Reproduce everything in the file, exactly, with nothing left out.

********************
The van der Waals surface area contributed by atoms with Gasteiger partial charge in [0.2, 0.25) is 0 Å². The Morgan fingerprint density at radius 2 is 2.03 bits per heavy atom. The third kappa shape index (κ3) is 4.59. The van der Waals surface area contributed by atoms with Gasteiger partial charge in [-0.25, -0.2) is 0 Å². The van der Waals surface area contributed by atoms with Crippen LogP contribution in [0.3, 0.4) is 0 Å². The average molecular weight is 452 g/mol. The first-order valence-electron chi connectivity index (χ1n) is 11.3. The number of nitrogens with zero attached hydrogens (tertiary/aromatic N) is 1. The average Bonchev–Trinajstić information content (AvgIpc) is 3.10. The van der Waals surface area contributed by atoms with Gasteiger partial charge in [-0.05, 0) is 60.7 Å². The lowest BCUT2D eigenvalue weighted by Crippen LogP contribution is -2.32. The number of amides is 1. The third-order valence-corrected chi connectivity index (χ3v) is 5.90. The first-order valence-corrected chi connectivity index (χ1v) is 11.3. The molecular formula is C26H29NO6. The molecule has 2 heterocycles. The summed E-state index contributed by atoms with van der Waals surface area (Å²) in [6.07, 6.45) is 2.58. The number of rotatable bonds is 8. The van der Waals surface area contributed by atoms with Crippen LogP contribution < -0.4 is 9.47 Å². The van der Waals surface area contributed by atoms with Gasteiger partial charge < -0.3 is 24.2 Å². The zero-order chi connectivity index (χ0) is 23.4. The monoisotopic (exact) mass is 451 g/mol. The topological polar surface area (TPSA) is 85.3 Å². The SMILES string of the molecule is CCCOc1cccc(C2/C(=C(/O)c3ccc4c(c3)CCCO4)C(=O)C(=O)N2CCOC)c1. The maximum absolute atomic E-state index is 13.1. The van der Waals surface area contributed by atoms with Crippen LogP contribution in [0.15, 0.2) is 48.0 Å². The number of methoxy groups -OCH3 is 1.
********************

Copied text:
The van der Waals surface area contributed by atoms with Gasteiger partial charge in [0.2, 0.25) is 0 Å². The Morgan fingerprint density at radius 2 is 2.03 bits per heavy atom. The third kappa shape index (κ3) is 4.59. The van der Waals surface area contributed by atoms with Gasteiger partial charge in [-0.25, -0.2) is 0 Å². The van der Waals surface area contributed by atoms with Crippen LogP contribution in [0.3, 0.4) is 0 Å². The average molecular weight is 452 g/mol. The first-order valence-electron chi connectivity index (χ1n) is 11.3. The number of nitrogens with zero attached hydrogens (tertiary/aromatic N) is 1. The average Bonchev–Trinajstić information content (AvgIpc) is 3.10. The van der Waals surface area contributed by atoms with Gasteiger partial charge in [-0.05, 0) is 60.7 Å². The lowest BCUT2D eigenvalue weighted by Crippen LogP contribution is -2.32. The number of amides is 1. The third-order valence-corrected chi connectivity index (χ3v) is 5.90. The first-order valence-corrected chi connectivity index (χ1v) is 11.3. The molecular formula is C26H29NO6. The molecule has 2 heterocycles. The summed E-state index contributed by atoms with van der Waals surface area (Å²) in [6.07, 6.45) is 2.58. The number of rotatable bonds is 8. The van der Waals surface area contributed by atoms with Crippen LogP contribution < -0.4 is 9.47 Å². The van der Waals surface area contributed by atoms with Gasteiger partial charge < -0.3 is 24.2 Å². The zero-order chi connectivity index (χ0) is 23.4. The monoisotopic (exact) mass is 451 g/mol. The topological polar surface area (TPSA) is 85.3 Å². The SMILES string of the molecule is CCCOc1cccc(C2/C(=C(/O)c3ccc4c(c3)CCCO4)C(=O)C(=O)N2CCOC)c1. The maximum absolute atomic E-state index is 13.1. The van der Waals surface area contributed by atoms with Crippen LogP contribution in [0.15, 0.2) is 48.0 Å². The number of methoxy groups -OCH3 is 1.